A white-flowered form of R. campylogynum, grown by Capt. Collingwood Ingram at Benenden, Kent, received an Award of Merit when he exhibited it on June 12, 1973. He has given it botanical status as var. leucanthum (R.C.Y.B. 1969, p. 49) and it received the award under that name.

From the Supplement (Vol. V)

Dr Cullen recognises no subspecies or varieties in this species, on the grounds that the variations it shows are not correlated nor ‘geographically significant’ (Rev. 1, pp. 145–6). The varieties previously recognised could, however, be maintained as horticultural groups (see Peter Cox, op. cit., p. 88).

var. celsum Davidian

Of erect habit. Found by Forrest in the Tali range, Yunnan, growing 4 to 6 ft high.

var. charopoeum (Balf. f. & Farrer) Davidian

R. charopoeum Balf. f. & Farrer
R. caeruleo-glaucum Balf. f. & Forr

Flowers larger, up to 1 in. long. Introduced by Forrest.

var. cremastum (Balf. f. & Forr.) Davidian

R. cremastum Balf. f. & Forr

Of erect habit, up to 4 ft high in the wild, with larger leaves up to 1{1/2} in. long, pale green on both surfaces. Discovered and introduced by Forrest. Award of Merit May 24 1971, to clone ‘Bodnant Red’.

var. myrtilloides (Balf. f. & Ward) Davidian

R. myrtilloides Balf. f. & Ward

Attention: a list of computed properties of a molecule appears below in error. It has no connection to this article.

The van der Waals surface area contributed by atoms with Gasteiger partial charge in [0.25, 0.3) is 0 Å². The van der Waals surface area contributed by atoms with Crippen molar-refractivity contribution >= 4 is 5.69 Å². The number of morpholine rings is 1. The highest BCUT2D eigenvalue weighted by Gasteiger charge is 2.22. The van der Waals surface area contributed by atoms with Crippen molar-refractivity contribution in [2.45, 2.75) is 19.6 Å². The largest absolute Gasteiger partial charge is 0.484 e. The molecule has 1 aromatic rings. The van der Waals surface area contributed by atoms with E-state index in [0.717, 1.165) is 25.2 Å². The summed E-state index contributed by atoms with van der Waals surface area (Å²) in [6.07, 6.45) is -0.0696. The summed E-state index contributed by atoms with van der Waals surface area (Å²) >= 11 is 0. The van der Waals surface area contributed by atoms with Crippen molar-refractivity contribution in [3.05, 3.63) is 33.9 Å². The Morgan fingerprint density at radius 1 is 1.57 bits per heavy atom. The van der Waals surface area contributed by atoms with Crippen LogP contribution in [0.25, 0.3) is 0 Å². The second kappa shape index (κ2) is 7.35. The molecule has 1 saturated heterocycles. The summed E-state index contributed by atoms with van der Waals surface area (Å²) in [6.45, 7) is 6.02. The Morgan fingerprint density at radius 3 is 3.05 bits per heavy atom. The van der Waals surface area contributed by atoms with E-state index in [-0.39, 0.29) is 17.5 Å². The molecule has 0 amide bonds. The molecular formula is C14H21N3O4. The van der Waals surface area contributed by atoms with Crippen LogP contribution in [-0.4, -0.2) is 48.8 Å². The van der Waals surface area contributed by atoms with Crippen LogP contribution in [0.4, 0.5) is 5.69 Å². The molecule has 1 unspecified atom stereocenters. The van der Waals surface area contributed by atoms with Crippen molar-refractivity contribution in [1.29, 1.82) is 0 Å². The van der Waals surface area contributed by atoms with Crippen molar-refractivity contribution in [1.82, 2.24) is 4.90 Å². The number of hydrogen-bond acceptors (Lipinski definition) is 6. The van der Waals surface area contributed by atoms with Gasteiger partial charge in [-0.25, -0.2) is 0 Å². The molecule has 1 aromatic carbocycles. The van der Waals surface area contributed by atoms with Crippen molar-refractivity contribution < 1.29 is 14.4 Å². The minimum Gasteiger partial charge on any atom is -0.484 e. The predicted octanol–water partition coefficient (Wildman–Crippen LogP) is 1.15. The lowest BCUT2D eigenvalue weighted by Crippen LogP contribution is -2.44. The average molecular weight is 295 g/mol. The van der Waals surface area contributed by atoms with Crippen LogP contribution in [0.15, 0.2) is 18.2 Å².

Of dwarfer habit, with smaller flowers up to {1/2} in. or so long. This variety was discovered by Kingdon Ward in 1914 in upper Burma, on a spur of Imaw Bum at about 13,000 ft (not 15,000 ft as is sometimes stated). Most of the plants originally grown as R. myrtilloides were raised from three batches of seed collected in the same area in 1919. KW 3172 was from plants growing in a riverbed under Imaw Bum at 8,000 ft, growing in ‘heath-like masses on slaty rocks’ and with plum-coloured flowers. Apparently all the seed came from one plant; twenty years later he found it again during the Vernay-Cutting expedition and again took seed from it. He also collected seed on Imaw Bum itself at 12,000–13,000 ft, from plants with port-wine-coloured or flesh-pink flowers (KW 3303). The third collection was by Farrer and Cox from the Hpimaw ridge a short way south of Kingdon Ward’s hunting-ground, at around 12,000 ft (Farrer 1046). ‘Imagine yard upon yard of turf cushioned with masses of small, shining, dark-green leaves, out of which rise delicate glandular flower-stalks. From each hangs a single little bell-shaped trumpet of sculptured wax, a deep mahogany inside and a claret exterior that is covered with the bloom of a purple plum. There is another form, a uniform claret-mahogany inside and out’ (Cox, Farrers Last Journey, p. 98). Kingdon Ward later collected seed at the eastern end of the Himalaya (KW 5842, nicknamed by him “Plum Warner”), but the plants under this number were originally grown as typical R. campylogynum.As a rock-garden plant the var. myrtilloides has all the virtues of the type, except that it has the reputation of being rather more difficult to cultivate well, at least in the Burmese forms originally introduced. It received an Award of Merit on June 6, 1925 (a pink-flowered form raised at Exbury from KW 3172) and a First Class Certificate on June 8, 1945 (a form with rose-magenta flowers, also from Exbury).Other varieties recognised by Davidian are: